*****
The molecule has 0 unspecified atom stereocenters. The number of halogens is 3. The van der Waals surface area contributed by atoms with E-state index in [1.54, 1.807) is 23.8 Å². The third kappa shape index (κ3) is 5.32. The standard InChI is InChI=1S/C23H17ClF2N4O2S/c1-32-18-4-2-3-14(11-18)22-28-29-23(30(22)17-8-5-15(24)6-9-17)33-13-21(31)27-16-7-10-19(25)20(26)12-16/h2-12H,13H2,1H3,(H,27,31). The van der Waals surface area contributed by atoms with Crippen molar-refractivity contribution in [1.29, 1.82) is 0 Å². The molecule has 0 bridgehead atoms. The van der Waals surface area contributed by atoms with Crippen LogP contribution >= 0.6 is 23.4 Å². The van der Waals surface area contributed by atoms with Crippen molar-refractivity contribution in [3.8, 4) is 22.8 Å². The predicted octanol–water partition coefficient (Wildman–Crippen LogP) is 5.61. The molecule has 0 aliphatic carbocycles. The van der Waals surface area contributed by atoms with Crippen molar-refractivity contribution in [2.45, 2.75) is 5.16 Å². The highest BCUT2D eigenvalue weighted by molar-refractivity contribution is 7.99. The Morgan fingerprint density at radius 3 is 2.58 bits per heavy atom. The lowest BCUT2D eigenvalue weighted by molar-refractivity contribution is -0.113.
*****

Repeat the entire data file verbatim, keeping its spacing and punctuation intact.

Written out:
The molecule has 0 unspecified atom stereocenters. The number of halogens is 3. The van der Waals surface area contributed by atoms with E-state index in [1.54, 1.807) is 23.8 Å². The third kappa shape index (κ3) is 5.32. The standard InChI is InChI=1S/C23H17ClF2N4O2S/c1-32-18-4-2-3-14(11-18)22-28-29-23(30(22)17-8-5-15(24)6-9-17)33-13-21(31)27-16-7-10-19(25)20(26)12-16/h2-12H,13H2,1H3,(H,27,31). The van der Waals surface area contributed by atoms with Crippen molar-refractivity contribution in [1.29, 1.82) is 0 Å². The molecule has 0 bridgehead atoms. The van der Waals surface area contributed by atoms with Crippen LogP contribution >= 0.6 is 23.4 Å². The van der Waals surface area contributed by atoms with Crippen molar-refractivity contribution in [3.8, 4) is 22.8 Å². The predicted octanol–water partition coefficient (Wildman–Crippen LogP) is 5.61. The molecule has 0 aliphatic carbocycles. The van der Waals surface area contributed by atoms with Crippen molar-refractivity contribution in [2.45, 2.75) is 5.16 Å². The highest BCUT2D eigenvalue weighted by molar-refractivity contribution is 7.99. The Morgan fingerprint density at radius 3 is 2.58 bits per heavy atom. The lowest BCUT2D eigenvalue weighted by molar-refractivity contribution is -0.113.